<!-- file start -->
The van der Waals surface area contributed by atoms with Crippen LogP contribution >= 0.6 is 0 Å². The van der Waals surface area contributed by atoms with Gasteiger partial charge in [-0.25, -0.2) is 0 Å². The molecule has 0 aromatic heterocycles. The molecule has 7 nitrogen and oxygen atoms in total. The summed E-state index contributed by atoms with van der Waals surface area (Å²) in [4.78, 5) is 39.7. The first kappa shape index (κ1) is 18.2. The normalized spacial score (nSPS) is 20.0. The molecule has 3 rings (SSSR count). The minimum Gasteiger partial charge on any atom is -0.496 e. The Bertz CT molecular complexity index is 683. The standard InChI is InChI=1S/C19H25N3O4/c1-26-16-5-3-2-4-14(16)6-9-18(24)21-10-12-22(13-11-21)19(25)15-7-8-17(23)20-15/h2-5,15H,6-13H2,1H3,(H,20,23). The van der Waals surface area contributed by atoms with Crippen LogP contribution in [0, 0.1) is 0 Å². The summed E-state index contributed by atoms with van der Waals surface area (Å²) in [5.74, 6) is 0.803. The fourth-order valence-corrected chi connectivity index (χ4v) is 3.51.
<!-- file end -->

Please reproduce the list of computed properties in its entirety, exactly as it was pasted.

The van der Waals surface area contributed by atoms with Crippen LogP contribution >= 0.6 is 0 Å². The van der Waals surface area contributed by atoms with Gasteiger partial charge in [-0.25, -0.2) is 0 Å². The molecule has 0 aromatic heterocycles. The molecule has 7 nitrogen and oxygen atoms in total. The summed E-state index contributed by atoms with van der Waals surface area (Å²) in [4.78, 5) is 39.7. The first kappa shape index (κ1) is 18.2. The normalized spacial score (nSPS) is 20.0. The molecule has 3 rings (SSSR count). The minimum Gasteiger partial charge on any atom is -0.496 e. The Bertz CT molecular complexity index is 683. The standard InChI is InChI=1S/C19H25N3O4/c1-26-16-5-3-2-4-14(16)6-9-18(24)21-10-12-22(13-11-21)19(25)15-7-8-17(23)20-15/h2-5,15H,6-13H2,1H3,(H,20,23). The van der Waals surface area contributed by atoms with Crippen LogP contribution in [0, 0.1) is 0 Å². The summed E-state index contributed by atoms with van der Waals surface area (Å²) in [5.74, 6) is 0.803. The fourth-order valence-corrected chi connectivity index (χ4v) is 3.51.